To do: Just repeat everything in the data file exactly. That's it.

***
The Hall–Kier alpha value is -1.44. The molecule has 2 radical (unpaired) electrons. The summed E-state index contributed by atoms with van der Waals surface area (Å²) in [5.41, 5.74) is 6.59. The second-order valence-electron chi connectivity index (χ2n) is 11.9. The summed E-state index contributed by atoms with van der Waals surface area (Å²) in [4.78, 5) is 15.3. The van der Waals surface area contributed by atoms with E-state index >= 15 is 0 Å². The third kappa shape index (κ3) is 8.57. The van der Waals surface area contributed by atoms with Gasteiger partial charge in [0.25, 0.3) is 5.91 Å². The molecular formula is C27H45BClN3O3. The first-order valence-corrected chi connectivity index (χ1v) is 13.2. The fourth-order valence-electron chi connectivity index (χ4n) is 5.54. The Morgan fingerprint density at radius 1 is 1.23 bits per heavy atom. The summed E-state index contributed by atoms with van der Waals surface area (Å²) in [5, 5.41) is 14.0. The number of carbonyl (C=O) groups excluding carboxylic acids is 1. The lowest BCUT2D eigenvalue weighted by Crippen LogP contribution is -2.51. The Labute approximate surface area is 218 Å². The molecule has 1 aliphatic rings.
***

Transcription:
The Hall–Kier alpha value is -1.44. The molecule has 2 radical (unpaired) electrons. The summed E-state index contributed by atoms with van der Waals surface area (Å²) in [5.41, 5.74) is 6.59. The second-order valence-electron chi connectivity index (χ2n) is 11.9. The summed E-state index contributed by atoms with van der Waals surface area (Å²) in [4.78, 5) is 15.3. The van der Waals surface area contributed by atoms with E-state index >= 15 is 0 Å². The third kappa shape index (κ3) is 8.57. The van der Waals surface area contributed by atoms with Gasteiger partial charge in [0.25, 0.3) is 5.91 Å². The molecular formula is C27H45BClN3O3. The first-order valence-corrected chi connectivity index (χ1v) is 13.2. The fourth-order valence-electron chi connectivity index (χ4n) is 5.54. The Morgan fingerprint density at radius 1 is 1.23 bits per heavy atom. The summed E-state index contributed by atoms with van der Waals surface area (Å²) in [5, 5.41) is 14.0. The number of carbonyl (C=O) groups excluding carboxylic acids is 1. The lowest BCUT2D eigenvalue weighted by Crippen LogP contribution is -2.51. The Labute approximate surface area is 218 Å². The molecule has 1 aliphatic rings.